College football playoff needs to be expanded


Kiera Harger

If you are a fan of college football, every year you look forward to the beginning of the season in the fall. No matter who your team is, you are constantly rooting for them to win. Every game matters. Every fan wants his/her team to be ranked in the Top 25. The ranking number next to a team’s name is a symbol of excellence that only 25 teams get to embrace.

The ultimate goal for every team is to qualify for the College Football Playoffs, in which only the top four teams get to compete. This means that a perfect season is almost mandatory for a team to qualify (with the occasional exception of a team with one loss, depending on who that loss was against). However, this makes precisely no sense at all.

In the NFL, 14 teams get to qualify for the playoffs (seven from each conference). This allows teams like whoever wins the NFC East this year, who all have horrible records, to qualify for the playoffs along with other teams with either losing records or barely winning records to compete. However, this makes the playoffs for the NFL more enticing and exciting.

The teams that will qualify for the playoffs are up in the air until the end of the season. Teams that have a rough start still have the potential to compete in the playoffs if they can turn things around and make adjustments.

For example, the Washington Football Team was not even a thought in the playoff picture at the beginning of the season, but now they have a high likelihood of qualifying. This makes the NFL way more dynamic and exciting.

In 2005, the Pittsburgh Steelers were the last team to qualify from the AFC playoffs. That year, they went on to win the Super Bowl, which never would’ve happened if the NFL only allowed 4 teams in its playoffs. There actually are underdogs who can go far into the postseason. The College Football Playoff method completely eliminates this aspect.

Every year, Alabama, Clemson, and Ohio State are talked about for the playoffs. These teams always dominate in their conferences and always take up spots in the top 4, leaving other teams no room to make mistakes all season.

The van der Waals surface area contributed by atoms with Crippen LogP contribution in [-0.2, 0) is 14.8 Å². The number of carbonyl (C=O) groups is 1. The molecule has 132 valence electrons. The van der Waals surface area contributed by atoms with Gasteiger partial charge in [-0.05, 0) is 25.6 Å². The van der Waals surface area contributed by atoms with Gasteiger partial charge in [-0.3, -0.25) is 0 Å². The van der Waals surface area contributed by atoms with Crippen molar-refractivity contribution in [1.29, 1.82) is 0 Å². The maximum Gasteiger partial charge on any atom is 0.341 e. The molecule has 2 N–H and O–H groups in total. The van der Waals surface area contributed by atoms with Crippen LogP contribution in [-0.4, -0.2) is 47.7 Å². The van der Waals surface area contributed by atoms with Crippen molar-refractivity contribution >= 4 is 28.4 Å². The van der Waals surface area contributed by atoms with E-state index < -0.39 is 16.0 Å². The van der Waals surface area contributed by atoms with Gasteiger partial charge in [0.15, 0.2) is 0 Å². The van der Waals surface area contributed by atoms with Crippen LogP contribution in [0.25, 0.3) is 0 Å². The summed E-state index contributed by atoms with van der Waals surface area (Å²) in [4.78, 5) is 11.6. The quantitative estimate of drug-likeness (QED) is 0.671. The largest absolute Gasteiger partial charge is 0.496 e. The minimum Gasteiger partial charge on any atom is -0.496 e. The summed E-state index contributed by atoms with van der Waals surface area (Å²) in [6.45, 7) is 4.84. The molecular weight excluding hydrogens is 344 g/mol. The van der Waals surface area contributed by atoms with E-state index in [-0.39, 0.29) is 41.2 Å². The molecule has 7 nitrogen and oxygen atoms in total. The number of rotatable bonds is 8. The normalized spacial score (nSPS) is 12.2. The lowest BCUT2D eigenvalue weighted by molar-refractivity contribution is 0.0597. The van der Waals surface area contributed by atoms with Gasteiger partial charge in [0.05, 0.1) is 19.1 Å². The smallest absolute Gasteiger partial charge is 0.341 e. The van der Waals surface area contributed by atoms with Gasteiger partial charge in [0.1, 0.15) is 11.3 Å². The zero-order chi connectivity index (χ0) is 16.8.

Look at Florida this year. The Gators were ranked as the 6th best team in the country, but a loss to LSU completely removed any chance they had to secure a playoff spot.

Also, whenever these teams are so close in their records, it comes down to subjective decisions to conclude who these top 4 teams will be. In 2016, Penn State was 11-2, including a win against Ohio State and winning the Big 10 Championship, but in the end Penn State was ranked number 5, two spots behind Ohio State.

The committee gets to decide what IT thinks of a team. It can look at two teams with a 12-1 record and have to decide which one could be better than the other. Maybe one of them lost by 3 points rather than 6, or one of them lost to a team in the top 10 and the other hadn’t. It just gets ridiculous after a certain point.

Sometimes even the records are insignificant to the CFP Committee. This year, Cincinnati is undefeated, but it has no chance to qualify for the playoffs. How does this make sense? The Bearcats proved to be successful and dominant in the regular season, and still, they are overlooked.

The committee has to infer based on biases about certain teams. It is basically impossible for them to set an accurate standard when all of their reasoning is based on opinions.

In the 2007 Fiesta Bowl, Oklahoma was largely favored to win over the insignificant yet 12-0 Boise State Broncos. Boise State pulled out some show-stopping plays in the 4th quarter to win the bowl game. If there had been a CFP in 2007, there is no way Boise State would have been considered, but by beating Oklahoma it exposed a flaw in the bias toward schools from big conferences.

The college football playoffs should be expanded to include 10 teams. There are 130 Division 1 college football teams, and letting the top 10 teams compete for the playoffs maintains the high stakes of the regular season while also allowing more of the best teams in the country to qualify. The bottom four teams would play in the first round. The winner of the one game would play the 1 seed and the winner of the other game would play the 2 seed in the second round while the 3 & 6 seeds and the 4 & 5 seeds would play each other. Then, there would be the traditional semifinals and championship games following the second round.

There would be more intriguing upsets, fairer evaluations, and conservation of high stakes and suspense. With 10 teams qualifying, the probability of a team qualifying is just 7.7%, which is still extremely low. The competitiveness of the sport would not vanish. Maybe then, more teams besides Alabama or Clemson could have a championship trophy.

The way the NFL runs its playoffs should be mimicked by college football. There are so many amazing college football teams who are denied the chance to compete for a national championship because only 4 get to qualify out of 130 (3%).

If a more reasonable number could compete, the playoffs would last longer than 2 weeks and there would be much more excitement around the playoffs.